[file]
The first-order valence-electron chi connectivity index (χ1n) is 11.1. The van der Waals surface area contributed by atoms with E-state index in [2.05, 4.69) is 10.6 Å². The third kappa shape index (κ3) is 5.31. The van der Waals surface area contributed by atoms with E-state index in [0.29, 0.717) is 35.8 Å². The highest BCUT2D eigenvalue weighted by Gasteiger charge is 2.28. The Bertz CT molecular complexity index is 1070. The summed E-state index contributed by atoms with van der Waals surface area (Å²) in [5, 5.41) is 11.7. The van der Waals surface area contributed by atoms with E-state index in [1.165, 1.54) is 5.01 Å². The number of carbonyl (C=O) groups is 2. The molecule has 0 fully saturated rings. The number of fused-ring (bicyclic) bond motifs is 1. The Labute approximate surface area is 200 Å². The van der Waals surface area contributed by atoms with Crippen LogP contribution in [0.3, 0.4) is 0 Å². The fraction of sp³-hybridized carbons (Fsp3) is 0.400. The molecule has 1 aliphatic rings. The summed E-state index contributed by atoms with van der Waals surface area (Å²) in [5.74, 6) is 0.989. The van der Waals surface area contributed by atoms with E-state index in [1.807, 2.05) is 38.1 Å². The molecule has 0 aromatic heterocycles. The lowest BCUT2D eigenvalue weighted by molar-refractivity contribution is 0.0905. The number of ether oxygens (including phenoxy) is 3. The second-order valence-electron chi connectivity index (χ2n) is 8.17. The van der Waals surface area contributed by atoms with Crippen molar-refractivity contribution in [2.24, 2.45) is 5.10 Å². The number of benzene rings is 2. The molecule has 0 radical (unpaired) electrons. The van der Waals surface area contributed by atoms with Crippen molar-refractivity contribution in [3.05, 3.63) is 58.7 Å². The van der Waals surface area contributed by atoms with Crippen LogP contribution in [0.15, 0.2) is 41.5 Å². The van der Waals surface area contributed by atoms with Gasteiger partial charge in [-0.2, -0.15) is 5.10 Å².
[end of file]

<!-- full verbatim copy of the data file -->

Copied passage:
The first-order valence-electron chi connectivity index (χ1n) is 11.1. The van der Waals surface area contributed by atoms with E-state index in [2.05, 4.69) is 10.6 Å². The third kappa shape index (κ3) is 5.31. The van der Waals surface area contributed by atoms with E-state index in [0.29, 0.717) is 35.8 Å². The highest BCUT2D eigenvalue weighted by Gasteiger charge is 2.28. The Bertz CT molecular complexity index is 1070. The summed E-state index contributed by atoms with van der Waals surface area (Å²) in [5, 5.41) is 11.7. The van der Waals surface area contributed by atoms with E-state index in [1.165, 1.54) is 5.01 Å². The number of carbonyl (C=O) groups is 2. The molecule has 0 fully saturated rings. The number of fused-ring (bicyclic) bond motifs is 1. The Labute approximate surface area is 200 Å². The van der Waals surface area contributed by atoms with Crippen LogP contribution in [0.3, 0.4) is 0 Å². The fraction of sp³-hybridized carbons (Fsp3) is 0.400. The molecule has 1 aliphatic rings. The summed E-state index contributed by atoms with van der Waals surface area (Å²) in [5.74, 6) is 0.989. The van der Waals surface area contributed by atoms with E-state index in [1.807, 2.05) is 38.1 Å². The molecule has 0 aromatic heterocycles. The lowest BCUT2D eigenvalue weighted by molar-refractivity contribution is 0.0905. The number of ether oxygens (including phenoxy) is 3. The second-order valence-electron chi connectivity index (χ2n) is 8.17. The van der Waals surface area contributed by atoms with Crippen molar-refractivity contribution in [2.24, 2.45) is 5.10 Å². The number of benzene rings is 2. The molecule has 0 radical (unpaired) electrons. The van der Waals surface area contributed by atoms with Crippen molar-refractivity contribution in [3.05, 3.63) is 58.7 Å². The van der Waals surface area contributed by atoms with Crippen LogP contribution in [0.15, 0.2) is 41.5 Å². The van der Waals surface area contributed by atoms with Gasteiger partial charge in [-0.2, -0.15) is 5.10 Å².